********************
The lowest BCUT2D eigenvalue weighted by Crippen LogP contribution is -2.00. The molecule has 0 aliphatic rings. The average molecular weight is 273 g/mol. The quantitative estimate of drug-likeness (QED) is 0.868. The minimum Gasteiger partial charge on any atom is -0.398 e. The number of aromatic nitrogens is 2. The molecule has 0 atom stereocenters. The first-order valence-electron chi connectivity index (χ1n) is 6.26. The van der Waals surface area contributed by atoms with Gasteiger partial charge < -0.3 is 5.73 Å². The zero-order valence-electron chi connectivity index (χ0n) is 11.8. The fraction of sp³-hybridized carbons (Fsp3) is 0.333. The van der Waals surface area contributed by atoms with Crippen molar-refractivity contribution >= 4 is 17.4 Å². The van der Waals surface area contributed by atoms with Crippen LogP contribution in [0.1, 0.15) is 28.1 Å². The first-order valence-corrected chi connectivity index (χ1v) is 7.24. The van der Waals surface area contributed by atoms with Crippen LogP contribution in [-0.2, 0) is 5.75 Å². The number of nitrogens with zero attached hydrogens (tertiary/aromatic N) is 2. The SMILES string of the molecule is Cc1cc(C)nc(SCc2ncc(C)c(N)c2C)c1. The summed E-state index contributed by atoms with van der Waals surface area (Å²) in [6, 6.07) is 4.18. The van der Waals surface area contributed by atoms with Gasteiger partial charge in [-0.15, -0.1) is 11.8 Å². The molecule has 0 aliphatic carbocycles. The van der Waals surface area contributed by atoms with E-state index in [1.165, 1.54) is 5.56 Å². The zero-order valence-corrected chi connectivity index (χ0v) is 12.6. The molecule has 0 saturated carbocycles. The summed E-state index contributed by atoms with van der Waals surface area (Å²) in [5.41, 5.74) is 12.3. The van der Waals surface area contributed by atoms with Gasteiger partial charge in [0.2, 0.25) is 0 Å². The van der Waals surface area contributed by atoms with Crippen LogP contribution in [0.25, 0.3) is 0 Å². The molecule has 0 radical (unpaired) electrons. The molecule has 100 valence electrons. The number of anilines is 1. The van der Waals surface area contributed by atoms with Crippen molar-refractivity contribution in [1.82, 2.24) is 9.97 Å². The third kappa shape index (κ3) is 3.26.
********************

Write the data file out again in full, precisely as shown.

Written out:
The lowest BCUT2D eigenvalue weighted by Crippen LogP contribution is -2.00. The molecule has 0 aliphatic rings. The average molecular weight is 273 g/mol. The quantitative estimate of drug-likeness (QED) is 0.868. The minimum Gasteiger partial charge on any atom is -0.398 e. The number of aromatic nitrogens is 2. The molecule has 0 atom stereocenters. The first-order valence-electron chi connectivity index (χ1n) is 6.26. The van der Waals surface area contributed by atoms with Gasteiger partial charge < -0.3 is 5.73 Å². The zero-order valence-electron chi connectivity index (χ0n) is 11.8. The fraction of sp³-hybridized carbons (Fsp3) is 0.333. The van der Waals surface area contributed by atoms with Crippen molar-refractivity contribution >= 4 is 17.4 Å². The van der Waals surface area contributed by atoms with Crippen LogP contribution in [0.1, 0.15) is 28.1 Å². The first-order valence-corrected chi connectivity index (χ1v) is 7.24. The van der Waals surface area contributed by atoms with Crippen LogP contribution in [-0.2, 0) is 5.75 Å². The number of nitrogens with zero attached hydrogens (tertiary/aromatic N) is 2. The SMILES string of the molecule is Cc1cc(C)nc(SCc2ncc(C)c(N)c2C)c1. The summed E-state index contributed by atoms with van der Waals surface area (Å²) in [6, 6.07) is 4.18. The van der Waals surface area contributed by atoms with Gasteiger partial charge in [-0.15, -0.1) is 11.8 Å². The molecule has 0 aliphatic carbocycles. The van der Waals surface area contributed by atoms with E-state index in [1.165, 1.54) is 5.56 Å². The zero-order valence-corrected chi connectivity index (χ0v) is 12.6. The molecule has 0 saturated carbocycles. The summed E-state index contributed by atoms with van der Waals surface area (Å²) in [5.41, 5.74) is 12.3. The van der Waals surface area contributed by atoms with Gasteiger partial charge in [0.2, 0.25) is 0 Å². The van der Waals surface area contributed by atoms with Crippen LogP contribution in [0.25, 0.3) is 0 Å². The molecule has 0 radical (unpaired) electrons. The molecule has 100 valence electrons. The number of anilines is 1. The van der Waals surface area contributed by atoms with Crippen molar-refractivity contribution in [1.82, 2.24) is 9.97 Å². The third kappa shape index (κ3) is 3.26.